He moved quickly through the compound, striding past locked doors and boarded windows. He hurried down a flight of stairs, and then another into the basement. It was damp here, cold even. Water dripped from the ceiling; something scuttled away from his shoe and into a nearby crack. He walked past one wooden door before stopping at the second, grabbing its handle before entering.

The first thing he noticed was the smell. It was the dull, metallic scent of blood mixed with the ripe odor of piss. The second thing he noticed was the figure strapped to the chair. Its hair was half torn out, its eyes closed; its fingers looked to have been broken numerous times, twisted at odd angles, purplish and bloated. Next to it stood a man dressed all in black, his face hooded and left in shadow.

Richard nodded briefly to the man before approaching the figure in the chair, staring down at what was left of him, “Has he talked, Samuel?”

The man dressed in black shook his head, “Not a word, sir. But that’s not for a lack of trying on my part, as you can see.”

Richard curled his lips back into a scowl, drumming his fingers against his thigh, “Wake him.”

Samuel drew his hand back and slapped the prisoner hard across the face. The sickening sound of flesh hitting flesh filled the room as the prisoner’s face slowly began to turn red. Samuel drew his hand back again for another hit when the man suddenly jerked his head upward, his eyes staring wildly. He let out a faint groan and slumped forward.

Richard nodded to Samuel and he grabbed what was left of the prisoner’s hair, wrenching his head back so that Richard had a clear view of his face. Like his fingers, it was mottled with bruises; his nose looked faintly crooked, and a trail of dried blood ran from one nostril to the corner of his mouth.

“Good morning, Mr. Fisher. I hope you’re doing well today.”

The prisoner grunted, his eyes shifting away to look at the floor. Richard glanced to Samuel briefly before continuing, “You know what I’m here for. All you have to do is tell us where she’s headed next; it’s not that hard.”

Mr. Fisher mumbled something and Richard leaned forward, cupping one hand to his ear, “I’m sorry, I couldn’t hear. What is it?”

The prisoner cleared his throat dryly, a rattling sound that made Richard think of his wife’s own breathing, “…Why do you want to know?”

Richard leaned back with a smile, clapping his hands together, “Well that is the million credit question, isn’t it? Suffice to say that she took something very important from me, and I want it back.” He paused for a moment, letting the statement sink in, “Now, you can tell me where she’s going, or Samuel here can start playing one of his favorite games.”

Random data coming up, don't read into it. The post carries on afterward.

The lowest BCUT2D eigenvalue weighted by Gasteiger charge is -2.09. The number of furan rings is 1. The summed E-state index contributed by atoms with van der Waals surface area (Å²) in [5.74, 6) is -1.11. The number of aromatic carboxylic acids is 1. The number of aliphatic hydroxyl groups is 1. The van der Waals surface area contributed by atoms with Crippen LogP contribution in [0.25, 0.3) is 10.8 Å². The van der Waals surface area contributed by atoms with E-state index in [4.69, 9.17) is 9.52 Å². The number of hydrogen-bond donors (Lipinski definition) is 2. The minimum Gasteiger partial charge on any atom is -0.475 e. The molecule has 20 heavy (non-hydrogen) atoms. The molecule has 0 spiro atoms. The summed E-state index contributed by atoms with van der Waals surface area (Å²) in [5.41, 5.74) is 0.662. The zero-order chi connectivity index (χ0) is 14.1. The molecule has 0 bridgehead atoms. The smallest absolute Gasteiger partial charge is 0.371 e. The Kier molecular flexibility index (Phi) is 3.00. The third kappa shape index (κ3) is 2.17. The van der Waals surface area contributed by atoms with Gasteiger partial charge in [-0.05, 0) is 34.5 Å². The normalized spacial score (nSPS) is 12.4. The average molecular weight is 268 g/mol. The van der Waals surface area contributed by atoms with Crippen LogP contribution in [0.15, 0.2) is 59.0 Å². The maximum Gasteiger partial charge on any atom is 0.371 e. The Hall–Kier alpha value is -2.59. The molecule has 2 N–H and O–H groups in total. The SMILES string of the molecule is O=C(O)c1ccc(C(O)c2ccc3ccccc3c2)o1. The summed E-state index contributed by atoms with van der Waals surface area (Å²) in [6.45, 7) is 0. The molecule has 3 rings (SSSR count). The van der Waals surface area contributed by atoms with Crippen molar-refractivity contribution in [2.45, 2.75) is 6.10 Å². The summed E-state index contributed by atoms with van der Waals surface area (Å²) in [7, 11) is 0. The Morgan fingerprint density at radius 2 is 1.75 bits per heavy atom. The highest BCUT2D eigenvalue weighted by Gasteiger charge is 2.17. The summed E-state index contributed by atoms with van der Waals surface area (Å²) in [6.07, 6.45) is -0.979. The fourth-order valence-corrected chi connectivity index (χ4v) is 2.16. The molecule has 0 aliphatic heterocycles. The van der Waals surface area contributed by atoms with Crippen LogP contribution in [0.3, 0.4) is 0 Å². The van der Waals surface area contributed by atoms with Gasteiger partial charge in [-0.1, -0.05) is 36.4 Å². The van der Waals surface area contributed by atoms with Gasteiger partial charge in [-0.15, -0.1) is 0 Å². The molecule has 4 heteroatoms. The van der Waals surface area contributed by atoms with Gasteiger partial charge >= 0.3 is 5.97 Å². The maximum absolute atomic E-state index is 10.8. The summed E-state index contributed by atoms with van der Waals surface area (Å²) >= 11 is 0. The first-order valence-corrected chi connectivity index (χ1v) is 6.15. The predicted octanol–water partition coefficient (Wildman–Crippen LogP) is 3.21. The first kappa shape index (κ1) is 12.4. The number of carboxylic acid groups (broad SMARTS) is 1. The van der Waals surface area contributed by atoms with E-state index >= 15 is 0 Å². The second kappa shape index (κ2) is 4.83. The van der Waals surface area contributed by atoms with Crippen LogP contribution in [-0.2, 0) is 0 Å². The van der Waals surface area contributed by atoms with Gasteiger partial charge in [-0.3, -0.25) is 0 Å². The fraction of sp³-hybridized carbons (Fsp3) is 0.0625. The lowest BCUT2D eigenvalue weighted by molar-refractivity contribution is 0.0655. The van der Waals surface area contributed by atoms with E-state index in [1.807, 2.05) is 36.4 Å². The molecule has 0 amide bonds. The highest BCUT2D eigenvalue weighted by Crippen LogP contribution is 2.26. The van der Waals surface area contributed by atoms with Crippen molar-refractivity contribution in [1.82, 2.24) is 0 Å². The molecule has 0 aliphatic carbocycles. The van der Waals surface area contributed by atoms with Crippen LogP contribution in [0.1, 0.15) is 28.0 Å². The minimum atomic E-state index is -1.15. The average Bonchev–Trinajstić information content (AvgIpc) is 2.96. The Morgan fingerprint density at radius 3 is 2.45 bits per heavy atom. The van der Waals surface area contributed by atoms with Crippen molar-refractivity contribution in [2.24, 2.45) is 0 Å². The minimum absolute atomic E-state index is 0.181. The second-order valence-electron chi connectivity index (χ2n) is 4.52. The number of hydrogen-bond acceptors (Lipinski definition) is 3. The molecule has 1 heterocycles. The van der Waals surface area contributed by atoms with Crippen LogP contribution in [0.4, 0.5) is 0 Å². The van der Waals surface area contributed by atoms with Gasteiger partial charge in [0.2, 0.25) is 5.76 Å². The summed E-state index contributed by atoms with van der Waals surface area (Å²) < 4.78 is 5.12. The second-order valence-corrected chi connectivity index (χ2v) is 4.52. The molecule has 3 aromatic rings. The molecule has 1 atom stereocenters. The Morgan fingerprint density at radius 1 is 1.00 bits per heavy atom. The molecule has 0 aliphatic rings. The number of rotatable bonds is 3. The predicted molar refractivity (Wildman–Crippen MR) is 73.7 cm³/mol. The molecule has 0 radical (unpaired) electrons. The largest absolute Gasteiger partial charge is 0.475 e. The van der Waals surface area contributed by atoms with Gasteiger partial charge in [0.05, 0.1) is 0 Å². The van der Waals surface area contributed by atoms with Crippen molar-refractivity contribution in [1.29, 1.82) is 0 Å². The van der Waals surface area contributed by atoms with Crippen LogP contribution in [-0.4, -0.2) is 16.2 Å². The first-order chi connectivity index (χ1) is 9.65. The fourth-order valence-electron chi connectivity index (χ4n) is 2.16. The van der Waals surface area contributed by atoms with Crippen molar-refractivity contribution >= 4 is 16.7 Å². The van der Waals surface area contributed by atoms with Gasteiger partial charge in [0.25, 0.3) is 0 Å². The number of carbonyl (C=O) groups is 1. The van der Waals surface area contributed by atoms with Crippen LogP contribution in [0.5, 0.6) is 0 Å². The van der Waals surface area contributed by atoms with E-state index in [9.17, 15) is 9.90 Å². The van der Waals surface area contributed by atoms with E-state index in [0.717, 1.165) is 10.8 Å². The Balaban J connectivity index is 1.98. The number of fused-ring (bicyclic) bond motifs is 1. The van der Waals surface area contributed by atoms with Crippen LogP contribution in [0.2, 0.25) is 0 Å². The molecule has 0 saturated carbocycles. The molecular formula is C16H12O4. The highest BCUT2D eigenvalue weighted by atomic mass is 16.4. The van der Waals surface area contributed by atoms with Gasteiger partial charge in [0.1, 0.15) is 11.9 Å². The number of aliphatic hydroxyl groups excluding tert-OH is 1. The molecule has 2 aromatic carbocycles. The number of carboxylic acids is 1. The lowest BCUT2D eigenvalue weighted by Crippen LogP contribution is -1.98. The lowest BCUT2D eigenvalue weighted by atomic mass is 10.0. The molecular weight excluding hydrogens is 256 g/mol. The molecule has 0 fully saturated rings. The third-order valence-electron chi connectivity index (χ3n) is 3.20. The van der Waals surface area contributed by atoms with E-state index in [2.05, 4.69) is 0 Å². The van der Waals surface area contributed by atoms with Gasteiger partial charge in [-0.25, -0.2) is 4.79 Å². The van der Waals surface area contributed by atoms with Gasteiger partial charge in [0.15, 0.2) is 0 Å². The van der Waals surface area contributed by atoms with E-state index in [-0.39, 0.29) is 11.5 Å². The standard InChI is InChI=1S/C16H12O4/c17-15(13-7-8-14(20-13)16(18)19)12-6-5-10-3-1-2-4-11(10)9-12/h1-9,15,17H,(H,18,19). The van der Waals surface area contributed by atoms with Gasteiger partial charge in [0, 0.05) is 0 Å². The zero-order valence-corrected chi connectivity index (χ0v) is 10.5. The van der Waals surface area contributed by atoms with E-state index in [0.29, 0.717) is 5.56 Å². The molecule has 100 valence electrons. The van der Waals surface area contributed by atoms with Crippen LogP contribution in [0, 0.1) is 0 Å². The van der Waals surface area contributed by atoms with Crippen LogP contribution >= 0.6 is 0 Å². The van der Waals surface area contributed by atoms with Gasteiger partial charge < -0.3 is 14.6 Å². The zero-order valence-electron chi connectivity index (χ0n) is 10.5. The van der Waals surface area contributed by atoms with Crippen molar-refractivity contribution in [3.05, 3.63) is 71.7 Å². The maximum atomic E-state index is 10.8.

On cue, Samuel reached over toward the nearby table, covered with metallic instruments. His hand hovered for a moment before it picked up a simple knife. He wrenched the prisoner’s head sideways and pressed the point of the blade against his ear. Mr. Fisher swallowed hard, his bloodshot eyes widening.

“You see, he likes to call it ‘Unnecessary Parts.’”

Samuel began carving into the man’s ear. Blood spurted as the prisoner screamed, thrashing against his bonds. Richard continued to speak, raising his voice slightly to be heard above the noise, “There are many parts on a person that are just extraneous, you see. Take the ear, for instance. A person doesn’t really need it to live.”

Samuel continued cutting the man’s ear off as Mr. Fisher cried. His nose began to stream snot, mixing with the blood that spattered the stone floor.

“In fact, a person doesn’t need fingers or toes either. But Samuel’s favorite part to remove is something that can only be found on a man. Of course, we’re not quite there yet.”

Samuel threw the bloody piece of flesh on the floor in front of Mr. Fisher; it landed with a wet plop, jiggling slightly before lying still. Mr. Fisher whimpered as Samuel grabbed a handkerchief and carefully wiped the blood off of his hands. Dark red seeped down the side of the prisoner’s head and coated his shoulder.

Richard smiled widely at him, holding his hands out expansively, “Now like I said, I can continue to let Samuel play his game—all night if need be. But I’m not sure you’ll enjoy it very much. So tell me, Mr. Fisher…” He paused as the prisoner sniffed pathetically, squirming in the chair as tears streamed down his face, “Where is the girl?”